Tdworld 17930 Problems 3d Generator

Energy Industry Gets Cracking on New Challenges

March 8, 2019
The task is cut out for planners, engineers, operators and protection folks.

It’s early in the year, and I’m looking forward to the rest of 2019 for two reasons. The first is connecting with as many of you as possible, either at trade shows, in person or over the phone to hear what projects and challenges you are working on and to share those stories with the rest of the industry. Secondly, I’m excited to see how the industry responds and overcomes the many challenges we are facing in 2019 and the years to come.

The first of two events in February T&D World will be attending is DistribuTECH, hosted by Entergy on Feb. 5-7 in New Orleans. The Mega-sessions on electrification, DER roadmap strategies and a Grid of Networked Microgrids all appear to be must-attend. In addition, the show floor has more than 500 exhibitors the editorial team is eager to meet.

The second event in February you should consider attending is the 10th Annual Innovative Smart Grid Technologies (ISGT), produced by IEEE, Feb. 17-20 in Washington DC. One panel session I have to see will cover the update and progress on the Advanced Distribution Management Systems Research and Development project funded by the U.S. Department of Energy. We are going to hear an update on five programs from this research, but the industry should pay special attention to these two:

  •  The GridAPPS-D - an open platform for development of advanced applications for distribution system management and control. Having PNNL and utilities actively working together on an open source solution to drive down the five- to six-times integration cost of an ADMS might be a game changer for the industry.
  •  The Advanced Optimization and Control strategies for distribution management with large-scale integration of distributed energy resources. This research is addressing the operational issues the grid is currently facing.

Besides trade shows, we have our first utility in-person meeting with American Electric Power at its transmission offices in Gahanna, Ohio, with Bethany J McCrea, Transource Business Development Manager, and many others from the AEP team. T&D World is partnering with AEP and IEEE to produce the 14th International Conference on T&D Construction, Operation & Live-Line Maintenance (ESMO), the largest outdoor power-delivery event in 2019, from June 24 – 27 in Columbus, Ohio. This is going to be the must-attend event for electric utility professionals, contracting, construction and consulting companies.

Overcoming Challenges

As 2019 kicks into gear, the industry is already working to meet a long list of challenges head on. Consider the U.S. Energy Information Administration (EIA) is expecting 23.7 GW of new U.S. generating capacities in 2019 and most of that is from wind (10.9 GW), natural gas (7.5 GW) and solar (4.3GW). This doesn’t include behind-the-meter solar. In addition, the EIA data shows 8 GW of coal, nuclear and natural gas generation are expected to retire in 2019. The move from centralized fossil to distributed and intermittent clean sources is only accelerating.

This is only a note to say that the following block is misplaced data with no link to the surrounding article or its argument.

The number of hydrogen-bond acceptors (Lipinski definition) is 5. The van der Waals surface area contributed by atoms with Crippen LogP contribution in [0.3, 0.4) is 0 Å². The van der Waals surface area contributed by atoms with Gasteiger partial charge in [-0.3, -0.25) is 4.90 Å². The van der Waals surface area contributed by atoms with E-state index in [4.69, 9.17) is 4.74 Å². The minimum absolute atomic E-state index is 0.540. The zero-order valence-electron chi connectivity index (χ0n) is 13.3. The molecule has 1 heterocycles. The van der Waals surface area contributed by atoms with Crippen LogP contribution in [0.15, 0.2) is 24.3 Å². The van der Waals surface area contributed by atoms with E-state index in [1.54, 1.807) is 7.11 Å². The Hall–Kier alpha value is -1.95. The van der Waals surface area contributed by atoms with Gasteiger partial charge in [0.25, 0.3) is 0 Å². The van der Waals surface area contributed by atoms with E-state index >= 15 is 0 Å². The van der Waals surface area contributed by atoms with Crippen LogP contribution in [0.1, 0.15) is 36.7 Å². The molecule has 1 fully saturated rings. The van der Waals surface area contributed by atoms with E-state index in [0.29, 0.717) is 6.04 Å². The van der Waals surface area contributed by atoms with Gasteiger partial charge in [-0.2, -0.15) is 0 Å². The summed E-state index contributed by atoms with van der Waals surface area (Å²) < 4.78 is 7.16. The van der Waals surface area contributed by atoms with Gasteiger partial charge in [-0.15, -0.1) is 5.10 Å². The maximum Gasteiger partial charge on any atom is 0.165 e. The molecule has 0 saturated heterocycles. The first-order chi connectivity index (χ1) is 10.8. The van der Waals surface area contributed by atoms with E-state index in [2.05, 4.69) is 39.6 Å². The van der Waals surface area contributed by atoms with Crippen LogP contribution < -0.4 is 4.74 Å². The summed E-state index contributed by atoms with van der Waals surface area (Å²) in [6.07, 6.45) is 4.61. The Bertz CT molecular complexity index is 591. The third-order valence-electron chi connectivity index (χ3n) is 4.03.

Don’t forget the impacts and operational issues with these intermittent resources’ best friend, batteries. In February of last year, the Federal Energy Regulatory Commission finalized order 841, requiring grid operators to remove barriers that stymied the participation of electric storage in ancillary, energy and capacity services. This change plus the dramatic price decreases for these technologies have put us at the tipping point on the dynamic duo of solar and storage.

Hawaiian Electric (HECO) has submitted seven solar-plus-storage projects to the PUC ranging from US$0.8 to US$0.12 per kWh and over 260 MW of solar and 1 GW of storage. That price point is stunning. NV Energy also has a proposal for 100 MW storage and 1 GW renewables.

Then you have Xcel Energy’s commitment to be completely carbon-free by 2050 and 80% carbon-free by 2030. Ben Folke, the CEO of Xcel Energy, has performed a master stroke. What PUC would not see this as “used and useful” and” “prudent?” He has a vision for the future and has hit the trifecta. Xcel Energy is the first U.S. investor-owned utility to publicly state this aspiration. Secondly, Xcel Energy has created a pathway to have significant rate base investments for the long term. The press, customers and investors will love Xcel Energy; it may even keep Boulder from defecting and becoming a municipal.

This rapid pivot from a rather simple, passive, one-directional radial system into dynamic, complex and bi-directional grid, where Distributed Energy Resources (DER), demand response, communications networks, intermittent renewables, storage, microgrids, real-time monitoring, protection, automation and control, is rapidly becoming business as usual. Utilities are designing, building, operating and maintaining their grids, taking into consideration a holistic view to use all capabilities to effectively and efficiently match supply and demand.

The Brattle Group recently released an excellent study on this topic titled “Reinventing Demand Response for the Age of Renewable Energy” that states “battery storage, coupled with demand response, facilitates the integration of renewable energy into the grid.” Be sure to check it out.

Don’t worry, I know the industry is up for the task and for all you planners, engineers, operators, protection folks out there, get ready for some amazing problems to solve.

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